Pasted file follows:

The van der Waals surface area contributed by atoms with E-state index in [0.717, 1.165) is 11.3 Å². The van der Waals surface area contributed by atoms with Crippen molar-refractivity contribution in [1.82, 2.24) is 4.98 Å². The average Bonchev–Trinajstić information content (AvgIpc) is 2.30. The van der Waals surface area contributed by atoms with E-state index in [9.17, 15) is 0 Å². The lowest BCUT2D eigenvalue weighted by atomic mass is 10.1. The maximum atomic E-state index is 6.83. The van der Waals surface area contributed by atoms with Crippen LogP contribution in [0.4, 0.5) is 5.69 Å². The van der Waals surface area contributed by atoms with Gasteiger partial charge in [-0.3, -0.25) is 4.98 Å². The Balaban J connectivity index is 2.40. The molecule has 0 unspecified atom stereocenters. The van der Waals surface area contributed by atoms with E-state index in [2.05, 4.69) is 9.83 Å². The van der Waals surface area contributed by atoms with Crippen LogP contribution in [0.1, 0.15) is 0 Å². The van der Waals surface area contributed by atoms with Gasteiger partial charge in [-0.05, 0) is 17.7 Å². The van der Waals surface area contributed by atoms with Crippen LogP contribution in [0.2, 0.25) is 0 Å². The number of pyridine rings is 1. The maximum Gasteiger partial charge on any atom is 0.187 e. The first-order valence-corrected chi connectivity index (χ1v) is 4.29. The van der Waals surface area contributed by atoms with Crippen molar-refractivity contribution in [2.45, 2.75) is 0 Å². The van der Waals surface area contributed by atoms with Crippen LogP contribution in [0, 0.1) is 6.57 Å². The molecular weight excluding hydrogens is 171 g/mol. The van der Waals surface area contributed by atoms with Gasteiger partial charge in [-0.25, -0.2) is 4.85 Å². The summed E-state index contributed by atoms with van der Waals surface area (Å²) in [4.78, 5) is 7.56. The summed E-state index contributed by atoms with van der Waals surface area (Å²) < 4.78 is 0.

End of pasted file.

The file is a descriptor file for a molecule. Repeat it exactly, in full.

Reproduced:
The van der Waals surface area contributed by atoms with E-state index in [0.717, 1.165) is 11.3 Å². The van der Waals surface area contributed by atoms with Crippen molar-refractivity contribution in [1.82, 2.24) is 4.98 Å². The average Bonchev–Trinajstić information content (AvgIpc) is 2.30. The van der Waals surface area contributed by atoms with E-state index in [9.17, 15) is 0 Å². The lowest BCUT2D eigenvalue weighted by atomic mass is 10.1. The maximum atomic E-state index is 6.83. The van der Waals surface area contributed by atoms with Crippen LogP contribution in [0.4, 0.5) is 5.69 Å². The van der Waals surface area contributed by atoms with Gasteiger partial charge in [-0.3, -0.25) is 4.98 Å². The Balaban J connectivity index is 2.40. The molecule has 0 unspecified atom stereocenters. The van der Waals surface area contributed by atoms with E-state index in [2.05, 4.69) is 9.83 Å². The van der Waals surface area contributed by atoms with Crippen LogP contribution in [0.1, 0.15) is 0 Å². The van der Waals surface area contributed by atoms with Gasteiger partial charge in [-0.05, 0) is 17.7 Å². The van der Waals surface area contributed by atoms with Crippen LogP contribution in [0.2, 0.25) is 0 Å². The number of pyridine rings is 1. The maximum Gasteiger partial charge on any atom is 0.187 e. The first-order valence-corrected chi connectivity index (χ1v) is 4.29. The van der Waals surface area contributed by atoms with Crippen molar-refractivity contribution in [2.45, 2.75) is 0 Å². The van der Waals surface area contributed by atoms with Crippen LogP contribution in [0, 0.1) is 6.57 Å². The molecular weight excluding hydrogens is 171 g/mol. The van der Waals surface area contributed by atoms with Gasteiger partial charge in [-0.25, -0.2) is 4.85 Å². The summed E-state index contributed by atoms with van der Waals surface area (Å²) in [4.78, 5) is 7.56. The summed E-state index contributed by atoms with van der Waals surface area (Å²) < 4.78 is 0.